Tuesday, January 31, 2017

Jokes, Memes and the Election

As the father of 23- and 19-year-old sons, I had an up-close look at the importance of jokes in this election. In The New Yorker, Emily Nussbaum has a good piece on this phenomenon:
Since November 9th, we’ve heard a lot of talk about unreality, and how what’s normal bends when you’re in a state of incipient autocracy. There’s been a lot written about gaslighting (lies that make you feel crazy) and the rise of fake news (hoaxes that displace facts), and much analysis of Trump as a reality star (an authentic phony). But what killed me last year were the jokes, because I love jokes—dirty jokes, bad jokes, rude jokes, jokes that cut through bullshit and explode pomposity. Growing up a Jewish kid in the nineteen-seventies, in a house full of Holocaust books, giggling at Mel Brooks’s “The Producers,” I had the impression that jokes, like Woody Guthrie’s guitar, were a machine that killed fascists. Comedy might be cruel or stupid, yet, in aggregate, it was the rebel’s stance. Nazis were humorless. The fact that it was mostly men who got to tell the jokes didn’t bother me. Jokes were a superior way to tell the truth—that meant freedom for everyone.

But by 2016 the wheel had spun hard the other way: now it was the neo-fascist strongman who held the microphone and an army of anonymous dirty-joke dispensers who helped put him in office. Online, jokes were powerful accelerants for lies—a tweet was the size of a one-liner, a “dank meme” carried farther than any op-ed, and the distinction between a Nazi and someone pretending to be a Nazi for “lulz” had become a blur. Ads looked like news and so did propaganda and so did actual comedy, on both the right and the left—and every combination of the four was labelled “satire.” In a perverse twist, Trump may even have run for President as payback for a comedy routine: Obama’s lacerating takedown of him at the 2011 White House Correspondents’ Dinner. By the campaign’s final days, the race felt driven less by policy disputes than by an ugly war of disinformation, one played for laughs. How do you fight an enemy who’s just kidding?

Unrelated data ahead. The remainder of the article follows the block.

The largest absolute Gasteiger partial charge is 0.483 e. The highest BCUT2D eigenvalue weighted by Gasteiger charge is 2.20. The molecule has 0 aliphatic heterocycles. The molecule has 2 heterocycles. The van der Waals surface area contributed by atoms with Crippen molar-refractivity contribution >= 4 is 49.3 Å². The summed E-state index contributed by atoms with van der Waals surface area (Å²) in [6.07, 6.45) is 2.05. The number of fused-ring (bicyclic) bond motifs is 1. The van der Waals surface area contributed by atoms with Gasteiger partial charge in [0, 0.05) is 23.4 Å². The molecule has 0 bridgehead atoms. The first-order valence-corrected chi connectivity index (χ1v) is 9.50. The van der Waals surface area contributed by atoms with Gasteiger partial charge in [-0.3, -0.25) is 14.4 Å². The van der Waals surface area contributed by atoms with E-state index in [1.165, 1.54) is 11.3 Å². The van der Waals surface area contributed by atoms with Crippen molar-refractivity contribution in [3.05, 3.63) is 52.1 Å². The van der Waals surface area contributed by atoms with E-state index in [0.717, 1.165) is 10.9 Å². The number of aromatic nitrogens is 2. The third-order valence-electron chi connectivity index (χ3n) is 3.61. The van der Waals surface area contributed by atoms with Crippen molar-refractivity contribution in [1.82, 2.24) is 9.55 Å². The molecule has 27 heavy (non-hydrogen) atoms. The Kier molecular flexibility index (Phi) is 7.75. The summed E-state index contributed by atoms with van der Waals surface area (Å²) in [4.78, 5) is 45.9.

If the defining feature of the current moment is confusion about what is real, edged humor has played a big part in creating this confusion. Trump has again and again introduced serious ideas into the discourse by pretending they are jokes: asking the Russians to find Hillary's missing emails, for example. Trump's supporters made everything into a joke, including the things they believed most strongly. As Nussbaum explains, humor was especially prominent in the struggle over "political correctness," expressing the bitterness of people who hate being told what they can't say. She spends some time on South Park's crude fictionalization of the election, which gave us gangs of angry feminists battling men's rights activists while "Mr. Garrison" tells jokes about Muslims, blacks, women, and anyone else. South Park did not capture everything about the election, she writes, but it did get
how dangerous it could be for voters to feel shamed and censored – and how quickly a liberating joke could corkscrew into a weapon.

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